congenital, familial, idiopathic
  • Nephrogenic
  • Chronic renal disease, polycystic kidney disease,
    pregnancy, starvation

Signs and symptoms
  • Large quantity of dilute urine
  • Hypernatremia
  • Serum hyperosmolality
  • Polyuria
  • Urine osmolality
  • Polydipsia
  • Signs of dehydration
  • Altered mental status

Diabetes Insipidus
  • Management
  • Central
  • Use fluid or ADH replacement therapy
  • Nephrogenic
  • Difficult to treat, Sodium-restricted diet

Nursing management
  • Monitor intake and output.
  • Daily weights.
  • Frequent hemodynamic.
  • Neurologic assessments.
  • Assess signs of dehydration.
  • Assess urine electrolytes result .
  • Monitor specific gravity.

Differentiation between DI and SIADH
Serum sodium gt145 mEq/L lt135 mEq/L
Urine sodium Low High
Serum osmolality gt300 mOsm/kg lt275 mOsm/kg
Urine osmolality lt300 mOsm/L gt800mOsm/L
Urine specific gravity lt1.005 gt1.020
Urine output High Low
Thyroid gland
  • It is the largest endocrine gland. It lies in
    front of the neck it is formed two lobes
    connected by an isthmus which crosses the

Thyroid gland
  • The thyroid gland secretes the following
  • 1-Thyroxine (tetraiodothyronine T4) and
    (triiodothyronine, T3) both hormones are iodine
    containing amino acid.
  • 2-Calcitonin it is a calcium lowering hormone,
    polyeptide in nature, secreted from
    parafollicular cells of thyroid gland. It lowers
    the plasma calcium level.

  • Actions of T4 and T3
  • Increase oxygen consumption and enhances the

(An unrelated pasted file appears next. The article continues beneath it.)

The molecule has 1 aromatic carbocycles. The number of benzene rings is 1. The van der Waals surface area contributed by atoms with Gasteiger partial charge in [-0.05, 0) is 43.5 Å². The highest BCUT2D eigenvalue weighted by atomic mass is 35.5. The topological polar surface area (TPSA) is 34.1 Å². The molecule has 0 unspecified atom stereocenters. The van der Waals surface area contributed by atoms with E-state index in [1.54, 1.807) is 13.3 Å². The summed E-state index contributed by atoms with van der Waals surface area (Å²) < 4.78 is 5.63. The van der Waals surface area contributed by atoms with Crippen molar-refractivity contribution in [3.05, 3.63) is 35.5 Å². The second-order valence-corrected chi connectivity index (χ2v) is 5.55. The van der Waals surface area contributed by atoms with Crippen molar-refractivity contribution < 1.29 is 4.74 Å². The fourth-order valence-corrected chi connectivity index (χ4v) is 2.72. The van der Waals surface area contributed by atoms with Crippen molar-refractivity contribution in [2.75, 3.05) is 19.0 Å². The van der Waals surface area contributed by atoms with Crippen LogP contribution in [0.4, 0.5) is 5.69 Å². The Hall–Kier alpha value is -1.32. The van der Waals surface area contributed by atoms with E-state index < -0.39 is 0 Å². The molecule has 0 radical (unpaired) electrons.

metabolism of all the body tissues.
  • Increase protein synthesis in the kidney, muscle
    and liver. They stimulate growth. They increase
    activity of most of enzymes in the cells.
  • Increase the rate of glucose absorption, uptake,
    and utilization by tissues.

  • Increase the metabolism of fat from its stores
    and use its fat for production of energy and it
    decreases the level of plasma cholesterol.
  • Accelerates the heart rate and it is an
    erythropoietic factor.
  • It increases appetite, the motility and
    secretions of gastro intestinal tract.
  • Are important for normal development and
    maturation of Central Nervous System.

  • Hyperthyroidism(Graves disease) Overactivity of
    the Thyroid Gland, In healthy people, the thyroid
    makes just the right amounts of two hormones, T4
    and T3.
  • Hyperthyroidism is a condition caused by the
    effects of too much thyroid hormone on tissues of
    the body.

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  • There are several causes of hyperthyroidism. Most
    often, the entire gland is overproducing thyroid
    hormone. This is called Graves' disease.
  • Less commonly, a single nodule is responsible for
    the excess hormone secretion. We call this a
    "hot" nodule. 
  • Thyroiditis (inflammation of the thyroid) can
    also cause hyperthyroidism.

symptoms and signs
  • Palpitations
  • Heat intolerance